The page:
I will hold up my girlfriend as an example, because she's a fairly typical user. She surfs the web a little, plays some online games (being female, most word games), emails, and does work. She's atypical I guess to this extent--although she has a Facebook account, she seldom uses it and, when she does, it's mostly for chats with her sister in Hungary (she's a Hungarian who's father brought her out after the 1956 Revolution)--no Farmville.

I periodically scan her computer with Adaware and Spybot; they have not yet turned up anything. AVG never finds anything.

Why? Because she thinks before she clicks.
 
Old 08-07-2011, 10:32 AM   #11
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Insecure behavior by persons who clearly know better

Quote:
That is hardly rocket-science.
True, and I hope they are teaching all this stuff in schools everywhere.

I don't think we really disagree on anything, just are shifting the emphasis. Of course I agree that not clicking on probable phishing links, etc., is common sense, but would point out that variation within any human population larger than say 20 is much larger than variation between any populations. Some people are by no means dull but are very trusting by nature, and developmentally disabled adults use computers too. And I am sure we have all encountered organizations where well-educated users are officially advised to do something extremely stupid, by sysadmins who are, I guess, over their head. So:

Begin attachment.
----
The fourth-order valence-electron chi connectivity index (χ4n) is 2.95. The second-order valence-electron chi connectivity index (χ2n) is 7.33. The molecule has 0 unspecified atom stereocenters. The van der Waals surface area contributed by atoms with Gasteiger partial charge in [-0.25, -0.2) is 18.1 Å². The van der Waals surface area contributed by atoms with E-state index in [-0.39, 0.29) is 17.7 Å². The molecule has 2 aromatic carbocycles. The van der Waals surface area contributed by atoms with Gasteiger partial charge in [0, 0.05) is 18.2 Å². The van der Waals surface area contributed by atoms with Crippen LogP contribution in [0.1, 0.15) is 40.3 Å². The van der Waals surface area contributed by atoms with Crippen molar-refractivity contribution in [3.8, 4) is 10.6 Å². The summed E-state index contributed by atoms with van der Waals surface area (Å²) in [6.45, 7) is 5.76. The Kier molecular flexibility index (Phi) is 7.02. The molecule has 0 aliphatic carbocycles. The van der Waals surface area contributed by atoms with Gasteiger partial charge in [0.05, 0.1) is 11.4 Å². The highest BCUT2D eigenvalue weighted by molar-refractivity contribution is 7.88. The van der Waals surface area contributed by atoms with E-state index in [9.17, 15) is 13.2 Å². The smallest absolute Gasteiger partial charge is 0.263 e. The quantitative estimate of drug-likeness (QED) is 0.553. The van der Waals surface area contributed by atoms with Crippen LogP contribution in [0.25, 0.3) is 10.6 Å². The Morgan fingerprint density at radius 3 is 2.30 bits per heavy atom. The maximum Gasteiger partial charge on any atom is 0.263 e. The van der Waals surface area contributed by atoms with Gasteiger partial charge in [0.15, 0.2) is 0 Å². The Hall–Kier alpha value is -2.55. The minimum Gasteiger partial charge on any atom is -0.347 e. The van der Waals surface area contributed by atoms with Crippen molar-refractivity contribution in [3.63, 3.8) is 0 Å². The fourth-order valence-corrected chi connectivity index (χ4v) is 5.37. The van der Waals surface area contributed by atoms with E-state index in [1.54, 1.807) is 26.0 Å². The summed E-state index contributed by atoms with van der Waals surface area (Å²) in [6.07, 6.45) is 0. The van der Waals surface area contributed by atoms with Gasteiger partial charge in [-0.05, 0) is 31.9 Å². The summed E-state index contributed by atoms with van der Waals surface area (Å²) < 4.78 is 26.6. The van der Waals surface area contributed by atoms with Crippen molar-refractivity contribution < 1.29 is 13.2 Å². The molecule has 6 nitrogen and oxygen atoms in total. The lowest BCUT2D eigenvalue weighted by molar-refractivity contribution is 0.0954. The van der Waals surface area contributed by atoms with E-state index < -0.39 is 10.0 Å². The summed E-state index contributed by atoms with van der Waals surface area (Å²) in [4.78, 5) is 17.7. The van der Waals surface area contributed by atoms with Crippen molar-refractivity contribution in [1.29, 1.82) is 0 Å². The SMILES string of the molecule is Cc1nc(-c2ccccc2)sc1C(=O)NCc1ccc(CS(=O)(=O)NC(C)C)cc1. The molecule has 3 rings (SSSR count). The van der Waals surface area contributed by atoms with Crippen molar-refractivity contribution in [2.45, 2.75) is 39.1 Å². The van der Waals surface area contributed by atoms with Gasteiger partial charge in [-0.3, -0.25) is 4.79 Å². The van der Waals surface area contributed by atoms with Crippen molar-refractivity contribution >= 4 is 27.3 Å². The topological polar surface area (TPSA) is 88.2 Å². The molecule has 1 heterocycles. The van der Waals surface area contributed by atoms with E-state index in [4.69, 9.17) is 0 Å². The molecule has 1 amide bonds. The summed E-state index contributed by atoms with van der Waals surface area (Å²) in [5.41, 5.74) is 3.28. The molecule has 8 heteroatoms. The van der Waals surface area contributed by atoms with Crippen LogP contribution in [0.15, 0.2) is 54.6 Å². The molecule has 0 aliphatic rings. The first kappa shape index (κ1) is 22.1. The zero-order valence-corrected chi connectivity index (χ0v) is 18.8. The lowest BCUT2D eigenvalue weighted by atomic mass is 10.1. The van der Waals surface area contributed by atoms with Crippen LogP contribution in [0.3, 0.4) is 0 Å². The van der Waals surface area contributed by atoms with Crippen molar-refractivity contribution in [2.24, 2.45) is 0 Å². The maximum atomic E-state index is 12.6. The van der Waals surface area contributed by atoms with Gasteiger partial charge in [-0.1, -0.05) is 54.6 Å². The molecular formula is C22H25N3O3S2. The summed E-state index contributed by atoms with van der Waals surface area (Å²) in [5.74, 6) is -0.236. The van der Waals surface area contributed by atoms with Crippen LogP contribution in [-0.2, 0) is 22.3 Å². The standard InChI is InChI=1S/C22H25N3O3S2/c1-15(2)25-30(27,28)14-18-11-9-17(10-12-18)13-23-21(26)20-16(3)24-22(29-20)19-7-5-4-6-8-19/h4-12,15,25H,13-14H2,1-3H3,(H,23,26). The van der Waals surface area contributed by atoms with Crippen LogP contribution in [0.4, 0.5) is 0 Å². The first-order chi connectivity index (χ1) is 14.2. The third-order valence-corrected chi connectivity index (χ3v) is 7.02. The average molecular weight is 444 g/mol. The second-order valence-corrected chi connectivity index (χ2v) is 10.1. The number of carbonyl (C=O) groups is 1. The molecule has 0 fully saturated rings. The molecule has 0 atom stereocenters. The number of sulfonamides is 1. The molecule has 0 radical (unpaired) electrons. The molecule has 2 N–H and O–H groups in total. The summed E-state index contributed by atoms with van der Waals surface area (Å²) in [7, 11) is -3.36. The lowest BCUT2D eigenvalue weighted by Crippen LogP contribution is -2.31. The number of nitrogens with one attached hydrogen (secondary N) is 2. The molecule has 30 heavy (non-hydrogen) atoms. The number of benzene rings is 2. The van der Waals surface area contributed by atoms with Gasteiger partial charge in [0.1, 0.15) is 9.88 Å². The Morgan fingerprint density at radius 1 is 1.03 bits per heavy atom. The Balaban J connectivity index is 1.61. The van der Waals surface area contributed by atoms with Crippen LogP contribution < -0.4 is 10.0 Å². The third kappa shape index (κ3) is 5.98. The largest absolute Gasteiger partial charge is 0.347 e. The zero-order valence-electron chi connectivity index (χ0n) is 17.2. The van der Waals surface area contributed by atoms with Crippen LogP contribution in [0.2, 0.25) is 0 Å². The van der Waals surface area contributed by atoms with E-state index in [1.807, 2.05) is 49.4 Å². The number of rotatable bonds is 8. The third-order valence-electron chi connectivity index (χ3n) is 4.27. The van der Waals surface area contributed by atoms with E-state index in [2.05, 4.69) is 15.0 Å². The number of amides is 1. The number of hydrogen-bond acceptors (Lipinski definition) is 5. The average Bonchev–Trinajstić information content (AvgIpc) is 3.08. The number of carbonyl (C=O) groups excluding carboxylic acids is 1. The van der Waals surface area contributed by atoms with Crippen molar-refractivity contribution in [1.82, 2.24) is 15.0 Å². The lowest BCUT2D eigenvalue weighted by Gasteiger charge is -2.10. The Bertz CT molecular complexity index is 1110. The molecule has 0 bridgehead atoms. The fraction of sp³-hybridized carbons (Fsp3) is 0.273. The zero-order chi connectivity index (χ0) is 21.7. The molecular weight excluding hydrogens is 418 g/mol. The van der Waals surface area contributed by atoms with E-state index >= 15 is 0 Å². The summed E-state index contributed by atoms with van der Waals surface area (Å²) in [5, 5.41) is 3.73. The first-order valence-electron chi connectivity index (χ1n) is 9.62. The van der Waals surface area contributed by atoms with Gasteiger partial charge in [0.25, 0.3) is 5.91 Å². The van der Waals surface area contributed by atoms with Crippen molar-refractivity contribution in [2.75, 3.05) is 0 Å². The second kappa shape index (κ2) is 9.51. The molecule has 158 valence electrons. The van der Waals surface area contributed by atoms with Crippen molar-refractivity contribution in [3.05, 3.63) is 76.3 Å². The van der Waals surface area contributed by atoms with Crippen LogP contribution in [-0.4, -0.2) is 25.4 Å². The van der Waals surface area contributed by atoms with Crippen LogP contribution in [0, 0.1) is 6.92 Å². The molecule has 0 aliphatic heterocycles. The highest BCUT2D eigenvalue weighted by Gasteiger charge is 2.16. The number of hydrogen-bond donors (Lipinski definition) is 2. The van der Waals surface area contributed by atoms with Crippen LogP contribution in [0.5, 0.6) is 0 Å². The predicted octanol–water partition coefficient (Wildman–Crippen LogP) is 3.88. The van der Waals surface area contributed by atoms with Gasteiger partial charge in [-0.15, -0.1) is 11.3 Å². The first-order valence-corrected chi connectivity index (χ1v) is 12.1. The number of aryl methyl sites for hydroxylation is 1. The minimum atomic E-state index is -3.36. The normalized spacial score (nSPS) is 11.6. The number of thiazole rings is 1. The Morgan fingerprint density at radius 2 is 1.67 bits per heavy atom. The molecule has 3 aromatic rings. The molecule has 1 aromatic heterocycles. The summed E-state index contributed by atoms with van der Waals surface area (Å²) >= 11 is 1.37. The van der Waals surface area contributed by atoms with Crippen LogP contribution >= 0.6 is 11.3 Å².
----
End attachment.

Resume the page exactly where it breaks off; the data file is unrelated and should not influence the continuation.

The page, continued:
• I tend to feel that most individual users are mostly already doing about as much as can reasonably be expected of that person.
  • computers are so complicated that no single sysadmin can be reasonably expected to secure very much these days, I think, and the demand so far outstrips the talent pool that IMO it is unreasonable to expect miracles from sysadmins either. (Education can't help, since one needs the kind of intelligence and talent which only occurs in a small percentage of the human population. Growing the human population could help, but that is infeasible for other reasons.)

So who can we blame? Well, I'm biased, but I'll name those short-sighted executives who wouldn't listen, who refused a decade ago to build security in from the ground floor. We took a system whose idea of security derived from the MIT computing lab and very quickly grew that into a system with three billion users, without fundamentally changing the security model. The result, predictably enough: chaos.

Actually, there is an example of knowledgeable users being officially advised to do something really stupid, and doing it, right in front of us right here in this forum. When any of us surf here, we encounter a pane in the upper right corner which invites us to log in. We all know that username and password are transmitted in the clear, and that this is very easy to sniff by anyone who has a packet sniffer installed in any of dozens of places where they can access the right packet as it passes by. So logging into this forum violates every notion of secure user behavior, yet we all do it, and very few of us even protest that this forum should use encryption to secure logins. Even better, secure all web transactions: https://www.httpsnow.org/. (OK, "secure" in scare quotes, because we all know that SSL is broken. But it would be better than what we have now, which is no security at all.)